|In the past, I thought Richard Davenport-Hines, in his magnificent book Gothic: 400 Years of Excess, Horror, Evil and Ruin went a bit over the top discussing 18th-century
follies and romantic landscape gardening. A decade later, and I'm
inclined to think he got it absolutely right, but didn't mention the
The Gothic imagination has been powerfully skewed
by the visual in a way that few Gothic scholars really want to engage
with, even now, preferring to stay within the covers of
books. That influence began with the gloomy ruin-haunted landscape art
of painters such as Poussin and Salvator Rosa, but it carried on
through the various madmen who constructed the Gothic
gardens of England and Wales, and who attempted to use the materials
they found around them to replicate the exciting, dramatic
backdrops of their travels, or just their imagination. And a lot of
these gardens are almost forgotten - I had certainly not heard of any
of them until I began looking into it, and Davenport-Hines mentions not a one.
Gothic Garden is not just a landscape with follies scattered around it,
even Gothic ones. It requires on the part of its creators a creative
engagement with the possibilities of the local topography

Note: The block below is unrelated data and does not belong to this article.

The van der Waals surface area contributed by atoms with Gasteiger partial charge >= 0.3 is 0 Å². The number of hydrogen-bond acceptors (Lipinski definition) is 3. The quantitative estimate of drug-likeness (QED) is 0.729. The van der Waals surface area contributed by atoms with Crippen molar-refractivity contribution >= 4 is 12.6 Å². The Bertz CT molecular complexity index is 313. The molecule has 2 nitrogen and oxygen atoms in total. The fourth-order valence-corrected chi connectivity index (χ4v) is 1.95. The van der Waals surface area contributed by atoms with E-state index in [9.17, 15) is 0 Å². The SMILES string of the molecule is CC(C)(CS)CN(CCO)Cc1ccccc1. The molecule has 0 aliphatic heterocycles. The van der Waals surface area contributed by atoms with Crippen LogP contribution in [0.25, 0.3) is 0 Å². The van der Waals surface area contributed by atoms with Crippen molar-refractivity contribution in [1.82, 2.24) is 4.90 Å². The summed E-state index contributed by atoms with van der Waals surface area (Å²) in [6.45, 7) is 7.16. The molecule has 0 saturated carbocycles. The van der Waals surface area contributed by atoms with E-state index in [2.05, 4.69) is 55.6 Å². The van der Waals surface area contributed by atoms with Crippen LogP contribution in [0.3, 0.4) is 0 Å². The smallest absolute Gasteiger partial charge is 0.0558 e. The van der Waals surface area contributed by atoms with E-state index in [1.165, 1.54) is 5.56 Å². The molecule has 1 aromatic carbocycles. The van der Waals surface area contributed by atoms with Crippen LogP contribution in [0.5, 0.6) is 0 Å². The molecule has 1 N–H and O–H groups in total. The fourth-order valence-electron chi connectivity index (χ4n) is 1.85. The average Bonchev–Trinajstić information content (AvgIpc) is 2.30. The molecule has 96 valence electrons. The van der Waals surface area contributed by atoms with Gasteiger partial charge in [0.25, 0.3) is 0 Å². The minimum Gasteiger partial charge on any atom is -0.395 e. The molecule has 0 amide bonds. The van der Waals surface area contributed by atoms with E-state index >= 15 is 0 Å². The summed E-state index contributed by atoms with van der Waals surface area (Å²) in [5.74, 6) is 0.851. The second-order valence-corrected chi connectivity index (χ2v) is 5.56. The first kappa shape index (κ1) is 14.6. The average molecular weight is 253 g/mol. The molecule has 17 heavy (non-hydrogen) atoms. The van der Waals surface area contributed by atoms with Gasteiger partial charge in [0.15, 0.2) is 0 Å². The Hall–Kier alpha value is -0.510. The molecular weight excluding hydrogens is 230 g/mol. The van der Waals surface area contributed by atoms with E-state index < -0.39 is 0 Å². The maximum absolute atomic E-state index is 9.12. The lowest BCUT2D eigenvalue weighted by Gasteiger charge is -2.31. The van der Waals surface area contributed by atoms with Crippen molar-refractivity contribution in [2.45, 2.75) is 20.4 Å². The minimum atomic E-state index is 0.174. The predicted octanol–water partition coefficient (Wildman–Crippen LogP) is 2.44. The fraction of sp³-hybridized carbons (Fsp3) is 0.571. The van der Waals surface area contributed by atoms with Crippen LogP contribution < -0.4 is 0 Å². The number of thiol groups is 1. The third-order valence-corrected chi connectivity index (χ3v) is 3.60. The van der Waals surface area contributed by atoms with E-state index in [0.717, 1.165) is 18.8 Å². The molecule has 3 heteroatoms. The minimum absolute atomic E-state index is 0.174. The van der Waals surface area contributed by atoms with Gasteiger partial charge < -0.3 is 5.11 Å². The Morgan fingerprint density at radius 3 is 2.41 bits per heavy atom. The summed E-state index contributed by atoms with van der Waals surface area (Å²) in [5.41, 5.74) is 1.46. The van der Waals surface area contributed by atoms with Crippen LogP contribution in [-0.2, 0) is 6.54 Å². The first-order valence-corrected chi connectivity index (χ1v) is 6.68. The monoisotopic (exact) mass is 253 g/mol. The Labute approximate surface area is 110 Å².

to draw out its melancholy implications. That said, you will find that
each of the places listed below has its own character and sometimes
that rule is a bit stretched. Radway, the earliest landscape here (it
isn't really a 'garden' at all), represents the first glimmerings of an
awareness of melancholy
and drama which within twenty
years will come to full fruition at Hackfall. Belsay doesn't have a
single folly, and is in fact an accidental landscape; while Tong - not
a 'garden' and so appended to the list - is nothing but follies, and only really qualifies because it represents a mad melancholy too extreme to be missed out.
of course many of the gentlemen (and gentlemen they all were, Gothic
Gardening seems to have been a malady the ladies have escaped) who
generated these weird landscapes were utterly, splendidly nuts. Bishop Law at Banwell appears actually to have been driven mad by the landscape he created.
follow us to the caverns and the damp woods, the haunted follies and
remnants of incurable melancholy, romantic fever, and ruinous
overspending. To the Gothic Gardens.
|And in addition there is ...|